Ta-Nehisi Coates On Kanye West: It’s always a pleasure to hear from Mr. Coates. This essay at his old Atlantic Weekly stomping grounds is about more than just Kanye and his gigantic ego. It’s a meditation about Coates’ own recent fame and Michael Jackson who, like Kanye, wanted what the author calls “white freedom.” He slyly calls the piece I’m Not Black, I’m Kanye, which evokes a certain former Hertz spokesman who also sought “white freedom.” Well played, sir.
Before moving on, here’s a song that was inescapable in the summer of 1982:
Let’s moonwalk to our next segment:
Freudian Noir: There’s a swell review/essay by Geoffrey O’Brien in the New York Review of Books of a book by the noted film scholar David Bordwell. Its title is quite a mouthful: Reinventing Hollywood: How 1940s Filmmakers Changed Movie Storytelling.
The book is a fascinating journey through one of Hollywood’s most creative periods. In addition to film noir chatter, there’s some interesting discussion of Joseph Mankiewicz’s ground breaking and Oscar-winning screenplays for two mainstream classics, A Letter to Three Wives and All About Eve. The latter, of course, is the movie that gave us this great catch phrase:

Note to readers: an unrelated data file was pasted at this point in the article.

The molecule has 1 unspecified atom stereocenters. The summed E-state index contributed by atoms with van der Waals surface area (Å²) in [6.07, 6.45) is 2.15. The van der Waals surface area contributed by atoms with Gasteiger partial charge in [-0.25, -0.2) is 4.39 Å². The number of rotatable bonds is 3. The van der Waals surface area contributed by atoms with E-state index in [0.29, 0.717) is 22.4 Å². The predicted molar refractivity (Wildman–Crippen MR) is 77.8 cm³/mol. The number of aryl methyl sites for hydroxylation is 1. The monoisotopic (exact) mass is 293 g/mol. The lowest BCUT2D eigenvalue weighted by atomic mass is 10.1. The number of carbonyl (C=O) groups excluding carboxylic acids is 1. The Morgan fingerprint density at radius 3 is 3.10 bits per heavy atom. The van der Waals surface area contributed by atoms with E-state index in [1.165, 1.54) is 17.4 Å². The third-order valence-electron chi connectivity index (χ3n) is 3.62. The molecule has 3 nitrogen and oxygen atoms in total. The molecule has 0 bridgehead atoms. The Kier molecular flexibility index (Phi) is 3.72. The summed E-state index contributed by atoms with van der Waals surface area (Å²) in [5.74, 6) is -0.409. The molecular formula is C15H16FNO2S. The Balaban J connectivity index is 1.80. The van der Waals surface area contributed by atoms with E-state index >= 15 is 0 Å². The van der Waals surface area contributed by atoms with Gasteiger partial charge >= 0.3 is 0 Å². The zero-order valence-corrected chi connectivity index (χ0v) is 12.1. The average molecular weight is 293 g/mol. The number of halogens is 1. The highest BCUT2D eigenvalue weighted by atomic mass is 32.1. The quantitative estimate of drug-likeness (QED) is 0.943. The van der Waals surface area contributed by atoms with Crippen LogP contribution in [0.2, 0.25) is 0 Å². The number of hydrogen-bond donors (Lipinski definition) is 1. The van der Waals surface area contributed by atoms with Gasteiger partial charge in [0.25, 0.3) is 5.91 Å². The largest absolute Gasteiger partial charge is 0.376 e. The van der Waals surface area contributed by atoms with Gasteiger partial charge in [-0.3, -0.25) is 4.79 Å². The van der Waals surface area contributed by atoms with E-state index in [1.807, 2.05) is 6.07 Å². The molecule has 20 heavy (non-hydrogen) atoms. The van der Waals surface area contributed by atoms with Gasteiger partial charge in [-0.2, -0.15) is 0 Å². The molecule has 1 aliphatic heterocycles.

I briefly considered reinventing Saturday Odds & Sods by going on and on about the movies discussed in O’Brien’s piece but decided against it. I’ll settle for posting this poster for Jules Dassin’s 1950 film, Night and the City:
Now that the name Googie Withers has appeared on First Draft, let’s move on to our next segment.
Album Cover Art Saturday: Burton Silverman was paid $1,500 by then Jethro Tull manager Terry Ellis to do the album art for the band’s mega-hit album Aqualung. It turned out to be the best known artwork he ever did. Although his fee was the equivalent of 10K in 2018 dollars, he began to feel ripped off as his image popped up on t-shirts and assorted gee-gaws. His son, Robert Silverman, tells his story at The Outline.com. It’s a doozy, especially this passage: